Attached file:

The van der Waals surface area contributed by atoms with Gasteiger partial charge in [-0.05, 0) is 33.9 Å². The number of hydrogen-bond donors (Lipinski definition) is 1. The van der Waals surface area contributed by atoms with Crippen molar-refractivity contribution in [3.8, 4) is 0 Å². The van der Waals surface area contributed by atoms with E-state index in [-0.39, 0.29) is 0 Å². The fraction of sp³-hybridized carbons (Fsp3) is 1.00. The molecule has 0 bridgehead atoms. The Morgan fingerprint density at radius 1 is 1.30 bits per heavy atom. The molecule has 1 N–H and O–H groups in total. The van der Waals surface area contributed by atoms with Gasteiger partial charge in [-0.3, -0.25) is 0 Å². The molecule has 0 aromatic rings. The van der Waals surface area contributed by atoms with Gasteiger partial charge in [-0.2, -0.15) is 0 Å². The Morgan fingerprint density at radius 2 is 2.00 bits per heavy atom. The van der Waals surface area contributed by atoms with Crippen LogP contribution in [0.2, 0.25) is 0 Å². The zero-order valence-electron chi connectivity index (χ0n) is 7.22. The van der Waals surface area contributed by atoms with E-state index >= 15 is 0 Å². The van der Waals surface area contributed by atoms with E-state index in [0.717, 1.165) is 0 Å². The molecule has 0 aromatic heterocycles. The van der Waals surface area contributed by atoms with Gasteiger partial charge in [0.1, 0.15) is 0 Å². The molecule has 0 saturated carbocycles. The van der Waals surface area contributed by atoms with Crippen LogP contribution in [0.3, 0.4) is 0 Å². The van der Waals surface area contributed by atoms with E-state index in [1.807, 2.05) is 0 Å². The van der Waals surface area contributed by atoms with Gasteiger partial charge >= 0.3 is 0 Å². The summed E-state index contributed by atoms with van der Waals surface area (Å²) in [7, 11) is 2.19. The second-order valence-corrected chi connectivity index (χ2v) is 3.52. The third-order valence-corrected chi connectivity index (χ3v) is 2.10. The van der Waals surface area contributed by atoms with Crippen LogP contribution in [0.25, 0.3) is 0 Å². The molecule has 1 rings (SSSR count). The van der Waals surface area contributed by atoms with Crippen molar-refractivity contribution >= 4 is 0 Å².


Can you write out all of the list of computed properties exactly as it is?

The van der Waals surface area contributed by atoms with Gasteiger partial charge in [-0.05, 0) is 33.9 Å². The number of hydrogen-bond donors (Lipinski definition) is 1. The van der Waals surface area contributed by atoms with Crippen molar-refractivity contribution in [3.8, 4) is 0 Å². The van der Waals surface area contributed by atoms with E-state index in [-0.39, 0.29) is 0 Å². The fraction of sp³-hybridized carbons (Fsp3) is 1.00. The molecule has 0 bridgehead atoms. The Morgan fingerprint density at radius 1 is 1.30 bits per heavy atom. The molecule has 1 N–H and O–H groups in total. The van der Waals surface area contributed by atoms with Gasteiger partial charge in [-0.3, -0.25) is 0 Å². The molecule has 0 aromatic rings. The van der Waals surface area contributed by atoms with Gasteiger partial charge in [-0.2, -0.15) is 0 Å². The Morgan fingerprint density at radius 2 is 2.00 bits per heavy atom. The van der Waals surface area contributed by atoms with Crippen LogP contribution in [0.2, 0.25) is 0 Å². The zero-order valence-electron chi connectivity index (χ0n) is 7.22. The van der Waals surface area contributed by atoms with E-state index >= 15 is 0 Å². The van der Waals surface area contributed by atoms with E-state index in [0.717, 1.165) is 0 Å². The molecule has 0 aromatic heterocycles. The van der Waals surface area contributed by atoms with Gasteiger partial charge in [0.1, 0.15) is 0 Å². The molecule has 0 saturated carbocycles. The van der Waals surface area contributed by atoms with Crippen LogP contribution in [0.3, 0.4) is 0 Å². The van der Waals surface area contributed by atoms with E-state index in [1.807, 2.05) is 0 Å². The van der Waals surface area contributed by atoms with Gasteiger partial charge >= 0.3 is 0 Å². The summed E-state index contributed by atoms with van der Waals surface area (Å²) in [7, 11) is 2.19. The second-order valence-corrected chi connectivity index (χ2v) is 3.52. The third-order valence-corrected chi connectivity index (χ3v) is 2.10. The van der Waals surface area contributed by atoms with Crippen LogP contribution in [0.25, 0.3) is 0 Å². The molecule has 1 rings (SSSR count). The van der Waals surface area contributed by atoms with Crippen molar-refractivity contribution >= 4 is 0 Å².